No more newspaper

After at least sixty years of being a loyal newspaper reader, I have discontinued my newspaper subscription. And it’s probably not for the reason you think. Sure, the 24-hour always-on news cycle of TV and online sources has made the print version more or less obsolete for actual news coverage, but there’s definitely a niche there for newspapers to fill.

The San Jose Mercury News had just the right geographical coverage for me, emphasizing Santa Clara County news, with lesser attention to surrounding cities and counties. This is just the right mix. National news is covered elsewhere. Local news is covered by TV stations but television tends to gravitate toward the sensational – murders, political controversies, disaster or auto and plane crashes with “good visuals.” That means mostly Oakland, Richmond, Vallejo, San Francisco. I’m not interested in yet another murder or car crash in the East Bay. Online news sources tend to be too broad (like TV) or too narrow (my city only, but not the one four blocks away over the city line). Newspapers also can go into stories in more depth. They have columnists who develop good sources to go behind the scenes, as it were, beyond the headlines. At least they used to. But actual news coverage by staff reporters has been dropped almost entirely by newspapers today, or at least by the Merc. It’s pretty much just news agency stuff and features.  The paper has shrunk to maybe 10% of its former size.

But all of that isn’t why I stopped subscribing. Those problems all play a role, sure, but I would still subscribe just for Mr. Roadshow, the Sunday crossword, the Jumble, and Miss Manners, if only there was a modicum of decent news coverage to go with those. But there isn’t. The emphasis is on the word decent. It is the deterioration in the quality of the reporting that is the final straw. Here are some examples of recent idiocies in the Mercury:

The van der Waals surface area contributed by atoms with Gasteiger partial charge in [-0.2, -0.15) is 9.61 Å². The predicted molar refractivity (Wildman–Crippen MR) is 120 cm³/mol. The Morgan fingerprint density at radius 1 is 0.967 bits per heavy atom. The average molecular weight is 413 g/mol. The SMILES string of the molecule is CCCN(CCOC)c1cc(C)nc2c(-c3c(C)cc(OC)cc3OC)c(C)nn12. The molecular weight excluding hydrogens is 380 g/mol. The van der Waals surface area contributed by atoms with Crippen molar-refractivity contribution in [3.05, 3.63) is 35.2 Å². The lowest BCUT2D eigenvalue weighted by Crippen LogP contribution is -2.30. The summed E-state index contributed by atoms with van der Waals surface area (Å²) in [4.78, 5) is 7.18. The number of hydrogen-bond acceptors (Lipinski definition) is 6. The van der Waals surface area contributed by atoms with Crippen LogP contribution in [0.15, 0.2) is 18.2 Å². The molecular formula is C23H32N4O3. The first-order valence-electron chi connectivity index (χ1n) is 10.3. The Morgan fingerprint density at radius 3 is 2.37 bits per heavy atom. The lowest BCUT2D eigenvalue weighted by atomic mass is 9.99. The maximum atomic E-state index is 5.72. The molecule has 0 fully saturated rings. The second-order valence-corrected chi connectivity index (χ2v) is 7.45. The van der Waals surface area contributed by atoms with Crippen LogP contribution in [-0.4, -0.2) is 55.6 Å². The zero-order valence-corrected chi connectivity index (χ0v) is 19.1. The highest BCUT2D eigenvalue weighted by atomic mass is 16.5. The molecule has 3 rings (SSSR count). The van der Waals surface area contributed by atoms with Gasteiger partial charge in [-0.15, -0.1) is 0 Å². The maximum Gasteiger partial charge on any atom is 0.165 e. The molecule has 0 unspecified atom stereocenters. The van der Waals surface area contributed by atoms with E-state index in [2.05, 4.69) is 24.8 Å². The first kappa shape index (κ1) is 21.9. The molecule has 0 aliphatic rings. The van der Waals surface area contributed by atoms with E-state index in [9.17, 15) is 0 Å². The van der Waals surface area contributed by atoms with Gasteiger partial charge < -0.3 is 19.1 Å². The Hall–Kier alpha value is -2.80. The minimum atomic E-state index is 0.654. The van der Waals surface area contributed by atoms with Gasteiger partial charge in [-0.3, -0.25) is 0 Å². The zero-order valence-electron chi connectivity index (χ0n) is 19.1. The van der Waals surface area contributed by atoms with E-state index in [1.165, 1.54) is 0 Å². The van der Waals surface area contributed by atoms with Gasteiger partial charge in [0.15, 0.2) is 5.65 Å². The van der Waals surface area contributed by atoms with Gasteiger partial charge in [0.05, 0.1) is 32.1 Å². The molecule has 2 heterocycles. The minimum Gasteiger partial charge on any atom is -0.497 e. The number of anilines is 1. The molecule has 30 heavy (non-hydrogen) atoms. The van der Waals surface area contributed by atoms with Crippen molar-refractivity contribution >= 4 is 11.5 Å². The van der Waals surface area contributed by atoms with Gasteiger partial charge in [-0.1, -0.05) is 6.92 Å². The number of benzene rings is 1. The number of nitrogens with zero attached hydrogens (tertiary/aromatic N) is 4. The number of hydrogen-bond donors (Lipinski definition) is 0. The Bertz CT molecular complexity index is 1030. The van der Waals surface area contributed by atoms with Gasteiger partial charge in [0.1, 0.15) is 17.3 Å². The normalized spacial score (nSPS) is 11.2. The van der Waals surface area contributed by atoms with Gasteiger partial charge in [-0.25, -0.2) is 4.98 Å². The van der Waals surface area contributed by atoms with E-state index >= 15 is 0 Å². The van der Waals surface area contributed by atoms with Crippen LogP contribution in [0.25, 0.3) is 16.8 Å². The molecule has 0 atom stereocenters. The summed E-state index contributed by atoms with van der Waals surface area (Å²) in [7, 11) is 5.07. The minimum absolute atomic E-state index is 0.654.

A headline read that the killers of Malala Yousafzai, the Pakistani Nobel Prize laureate, were recently released from prison. The problem with that is that Malala is alive and well and lecturing in the U.S., as the story made clear. The headline writer obviously had not read the story and, perhaps worse, did not know who she was or thought she had been killed. She won the Nobel Peace Prize last year, two years after the attack. Actually being familiar with news and being able to read are skills one would expect in a headline writer, but apparently neither is required at the Mercury.

Another headline or picture caption about a bombing in Bangkok indicated that it was in Taiwan. Bangkok is in Thailand, not Taiwan. Geography is apparently also not a subject known to Merc staff.

An article repeatedly referred to a flag poll. Speaking of polls, another article mentioned that polls are no indication of what voters do when they’re in the ballot box. I’m wondering how they fit in there. A writer mentioned that geese leave slimy depredations. Close, but not the right word, pal. Lack of vocabulary is yet one more deficiency, although these flubs can be amusing at times. How do these get by the editors? (If there are any editors these days).

There are actually some staff members who can write. Gary Richards, Mr. Roadshow, for one. Scott Herhold, for another, although I disagree with just about everything he says. Troy Wolverton is good. It is the general news reporters, headline writers, and editors who are falling down on the job. They can’t write, spell, or understand the news itself and they have no pride in their product.

So I no longer have to trudge out to the driveway every morning to fish the wet newspaper out from directly under the rear axle where the deliverywoman accurately tosses it. I am finding those features are readily available online and for free. I even have an ad blocker on my browser. I will adjust.